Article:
Solaris – Measuring CPU : mpstat vs sar

Noticed something odd today;
The cpu idle showing when using “mpstat” differs from the one you have with “sar”, and would expect when reading “prstat”.

Check the following example:

a small script to generate CPU load
root@solaris> cat test

#!/bin/bash
for cpu in 1 ; do
( while true; do true; done ) &
done

an output of mpstat prior to starting the load
root@solaris> mpstat

CPU minf mjf xcal intr ithr csw icsw migr smtx srw syscl usr sys wt idl
0 724 66 581 720 602 832 40 139 38 0 1783 11 15 0 74
1 670 60 503 703 564 974 47 138 34 0 1598 9 14 0 77

we’ve got two processors, so we run the script twice so we’ll notice it more
root@solaris> ./test
root@solaris> ./test

sar shows we’re using 88% cpu, the system is using 12%, so 0% is idle
root@solaris> sar 1 1

SunOS solaris 5.10 Generic_125100-02 sun4u 04/26/2007
12:34:29 %usr %sys %wio %idle
12:34:30 88 12 0 0

mpstat says we’ve got around 74 to 77 % idle cpu time… how can that be?
root@solaris> mpstat

CPU minf mjf xcal intr ithr csw icsw migr smtx srw syscl usr sys wt idl
0 724 66 581 720 602 832 40 139 38 0 1783 11 15 0 74
1 670 60 503 703 564 974 47 138 34 0 1598 9 14 0 77

prstat shows that we’re using 62% at the moment
root@solaris> prstat

PID USERNAME SIZE RSS STATE PRI NICE TIME CPU PROCESS/NLWP
24715 root 2848K 1680K run 55 0 0:00:23 31% test/1
24709 root 2848K 1680K run 50 0 0:00:25 31% test/1

Total: 257 processes, 744 lwps, load averages: 1.40, 0.82, 0.70

sar shows us 80%, 20% for the system, so again 0% idle time
root@solaris> sar 1 1

SunOS solaris 5.10 Generic_125100-02 sun4u 04/26/2007
12:34:52 %usr %sys %wio %idle
12:34:53 80 20 0 0

When checking the man page of “mpstat”, we see the following explanation:

idl – percent idle time

So we’dd expect a value more towards 0% then towars 100%…

But further down we there is the following note:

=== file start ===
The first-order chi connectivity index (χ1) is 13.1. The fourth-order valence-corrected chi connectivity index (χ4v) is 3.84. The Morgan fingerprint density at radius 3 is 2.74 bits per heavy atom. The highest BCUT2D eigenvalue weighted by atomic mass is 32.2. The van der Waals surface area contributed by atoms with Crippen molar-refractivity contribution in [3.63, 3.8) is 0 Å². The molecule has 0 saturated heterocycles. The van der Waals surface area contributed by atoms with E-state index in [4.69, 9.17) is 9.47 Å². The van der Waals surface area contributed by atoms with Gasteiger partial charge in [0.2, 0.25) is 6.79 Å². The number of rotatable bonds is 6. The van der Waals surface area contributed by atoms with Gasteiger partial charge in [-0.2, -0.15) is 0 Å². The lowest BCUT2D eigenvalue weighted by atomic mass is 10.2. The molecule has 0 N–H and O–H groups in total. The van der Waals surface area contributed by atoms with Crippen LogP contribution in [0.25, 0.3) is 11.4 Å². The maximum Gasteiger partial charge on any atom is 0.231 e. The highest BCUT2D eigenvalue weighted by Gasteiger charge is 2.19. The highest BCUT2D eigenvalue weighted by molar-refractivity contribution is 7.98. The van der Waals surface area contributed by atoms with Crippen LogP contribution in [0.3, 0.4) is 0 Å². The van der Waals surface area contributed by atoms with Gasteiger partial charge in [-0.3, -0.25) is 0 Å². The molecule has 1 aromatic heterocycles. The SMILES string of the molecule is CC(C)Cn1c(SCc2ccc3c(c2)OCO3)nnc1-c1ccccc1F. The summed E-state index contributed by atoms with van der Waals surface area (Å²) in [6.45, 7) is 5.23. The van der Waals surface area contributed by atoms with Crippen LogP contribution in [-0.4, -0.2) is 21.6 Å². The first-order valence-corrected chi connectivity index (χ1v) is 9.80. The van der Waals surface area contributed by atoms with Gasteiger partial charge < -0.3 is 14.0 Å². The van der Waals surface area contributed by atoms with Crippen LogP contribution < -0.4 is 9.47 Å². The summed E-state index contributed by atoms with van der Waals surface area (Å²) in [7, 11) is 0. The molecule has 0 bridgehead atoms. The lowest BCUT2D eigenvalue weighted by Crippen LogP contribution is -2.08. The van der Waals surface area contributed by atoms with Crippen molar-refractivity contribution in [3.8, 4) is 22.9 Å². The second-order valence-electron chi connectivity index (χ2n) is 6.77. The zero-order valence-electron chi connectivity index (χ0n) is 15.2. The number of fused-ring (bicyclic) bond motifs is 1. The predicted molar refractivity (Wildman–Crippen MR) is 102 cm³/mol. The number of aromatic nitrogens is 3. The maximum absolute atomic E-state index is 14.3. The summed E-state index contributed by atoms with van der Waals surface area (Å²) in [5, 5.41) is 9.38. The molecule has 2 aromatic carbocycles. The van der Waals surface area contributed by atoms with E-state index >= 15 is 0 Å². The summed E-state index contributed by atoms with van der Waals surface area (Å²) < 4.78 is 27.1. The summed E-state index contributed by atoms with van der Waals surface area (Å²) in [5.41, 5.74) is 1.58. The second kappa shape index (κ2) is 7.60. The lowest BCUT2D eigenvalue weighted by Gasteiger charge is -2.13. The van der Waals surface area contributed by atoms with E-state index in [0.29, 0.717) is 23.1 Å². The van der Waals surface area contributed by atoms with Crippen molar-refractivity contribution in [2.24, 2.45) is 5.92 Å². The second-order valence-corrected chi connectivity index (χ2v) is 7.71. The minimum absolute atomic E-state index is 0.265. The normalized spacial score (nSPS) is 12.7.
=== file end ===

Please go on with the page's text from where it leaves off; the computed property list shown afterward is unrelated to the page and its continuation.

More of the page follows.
The sum of CPU utilization might vary slightly from 100 due
to rounding errors in the production of a percentage figure.

The total time used for CPU processing is the sum of usr and
sys output values, reported for user and system operations.
The idl value reports the time that the CPU is idle for any
reason other than pending disk I/O operations.

So mpstat only shows the idle time in relation to the pending disk I/O operations. Useful to know!

2 thoughts on “Solaris – Measuring CPU : mpstat vs sar

  1. The man page for sar says you shouldn’t run it with the 2nd argument less than 5 – otherwise you’re just measuring the CPU usage for the sar startup sequence. 😉

    It also says you shouldn’t set the first argument to less that 5, but you can take that with a pinch of salt if you like – your figures will just be a bit less accurate.

  2. True,
    Man page

    DESCRIPTION
    In the first instance, the sar utility samples cumulative
    activity counters in the operating system at n intervals of
    t seconds, where t should be 5 or greater. If t is specified
    with more than one option, all headers are printed together
    and the output can be difficult to read. (If the sampling
    interval is less than 5, the activity of sar itself can
    affect the sample.) If the -o option is specified, it saves
    the samples in filename in binary format. The default value
    of n is 1.

    In the second instance, no sampling interval is specified.
    sar extracts data from a previously recorded filename,
    either the one specified by the -f option or, by default,
    the standard system activity daily data file
    /var/adm/sa/sadd for the current day dd. The starting and
    ending times of the report can be bounded using the -e and
    -s arguments with time specified in the form hh[:mm[:ss]].
    The -i option selects records at sec second intervals. Oth-
    erwise, all intervals found in the data file are reported.

    New test:
    prstat
    NPROC USERNAME SWAP RSS MEMORY TIME CPU
    93 root 2675M 1647M 20% 8:59:53 97%

    Total: 227 processes, 1236 lwps, load averages: 30.94, 15.15, 6.47

    sar
    bash-3.00# sar 5 5

    08:31:28 %usr %sys %wio %idle
    08:31:33 99 1 0 0
    08:31:38 100 0 0 0
    08:31:43 99 1 0 0
    08:31:48 97 3 0 0
    08:31:53 97 3 0 0

    mpstat
    bash-3.00# mpstat -a
    SET minf mjf xcal intr ithr csw icsw migr smtx srw syscl usr sys wt idl sze
    0 1677 0 4590 807 237 1039 5 114 166 0 2829 1 1 0 98 24
    bash-3.00# mpstat -a 5 5
    SET minf mjf xcal intr ithr csw icsw migr smtx srw syscl usr sys wt idl sze
    0 1677 0 4590 807 237 1039 5 114 166 0 2829 2 1 0 98 24
    SET minf mjf xcal intr ithr csw icsw migr smtx srw syscl usr sys wt idl sze
    0 1295 0 5824 976 261 1031 600 144 55 0 2738 99 1 0 0 24
    SET minf mjf xcal intr ithr csw icsw migr smtx srw syscl usr sys wt idl sze
    0 1672 0 5055 954 238 955 602 153 170 0 2552 99 1 0 0 24
    SET minf mjf xcal intr ithr csw icsw migr smtx srw syscl usr sys wt idl sze
    0 89 0 1435 914 230 895 572 135 19 0 987 100 0 0 0 24
    SET minf mjf xcal intr ithr csw icsw migr smtx srw syscl usr sys wt idl sze
    0 1449 0 5287 928 227 919 592 145 51 0 2201 99 1 0 0 24

    So you’ve got a good statement

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